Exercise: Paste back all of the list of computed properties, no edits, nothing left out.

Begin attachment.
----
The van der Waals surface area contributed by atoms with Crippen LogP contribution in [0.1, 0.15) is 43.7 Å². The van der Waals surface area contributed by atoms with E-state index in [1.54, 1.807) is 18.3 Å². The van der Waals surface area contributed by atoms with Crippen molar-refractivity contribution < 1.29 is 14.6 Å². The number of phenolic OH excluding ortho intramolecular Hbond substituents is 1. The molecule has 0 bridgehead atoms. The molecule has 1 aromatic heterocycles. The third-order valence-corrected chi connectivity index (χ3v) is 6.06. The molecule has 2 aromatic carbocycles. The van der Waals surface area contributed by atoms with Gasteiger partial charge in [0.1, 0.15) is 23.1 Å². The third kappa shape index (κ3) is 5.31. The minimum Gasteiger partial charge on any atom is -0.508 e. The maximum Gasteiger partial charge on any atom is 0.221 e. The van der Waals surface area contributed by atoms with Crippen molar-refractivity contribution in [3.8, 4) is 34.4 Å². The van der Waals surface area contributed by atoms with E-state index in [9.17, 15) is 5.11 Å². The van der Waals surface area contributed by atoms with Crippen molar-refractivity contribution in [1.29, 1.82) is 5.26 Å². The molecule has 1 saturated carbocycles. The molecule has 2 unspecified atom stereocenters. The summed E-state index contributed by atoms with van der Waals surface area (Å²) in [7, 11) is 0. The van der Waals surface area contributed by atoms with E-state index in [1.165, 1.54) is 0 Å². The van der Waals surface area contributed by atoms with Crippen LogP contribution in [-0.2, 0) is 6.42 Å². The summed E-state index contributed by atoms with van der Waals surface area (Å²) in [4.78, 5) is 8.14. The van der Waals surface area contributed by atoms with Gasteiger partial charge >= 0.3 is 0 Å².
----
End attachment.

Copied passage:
The van der Waals surface area contributed by atoms with Crippen LogP contribution in [0.1, 0.15) is 43.7 Å². The van der Waals surface area contributed by atoms with E-state index in [1.54, 1.807) is 18.3 Å². The van der Waals surface area contributed by atoms with Crippen molar-refractivity contribution < 1.29 is 14.6 Å². The number of phenolic OH excluding ortho intramolecular Hbond substituents is 1. The molecule has 0 bridgehead atoms. The molecule has 1 aromatic heterocycles. The third-order valence-corrected chi connectivity index (χ3v) is 6.06. The molecule has 2 aromatic carbocycles. The van der Waals surface area contributed by atoms with Gasteiger partial charge in [0.1, 0.15) is 23.1 Å². The third kappa shape index (κ3) is 5.31. The minimum Gasteiger partial charge on any atom is -0.508 e. The maximum Gasteiger partial charge on any atom is 0.221 e. The van der Waals surface area contributed by atoms with Crippen molar-refractivity contribution in [3.8, 4) is 34.4 Å². The van der Waals surface area contributed by atoms with E-state index in [9.17, 15) is 5.11 Å². The van der Waals surface area contributed by atoms with Crippen molar-refractivity contribution in [1.29, 1.82) is 5.26 Å². The molecule has 1 saturated carbocycles. The molecule has 2 unspecified atom stereocenters. The summed E-state index contributed by atoms with van der Waals surface area (Å²) in [7, 11) is 0. The van der Waals surface area contributed by atoms with E-state index in [1.165, 1.54) is 0 Å². The van der Waals surface area contributed by atoms with Crippen LogP contribution in [-0.2, 0) is 6.42 Å². The summed E-state index contributed by atoms with van der Waals surface area (Å²) in [4.78, 5) is 8.14. The van der Waals surface area contributed by atoms with Gasteiger partial charge >= 0.3 is 0 Å².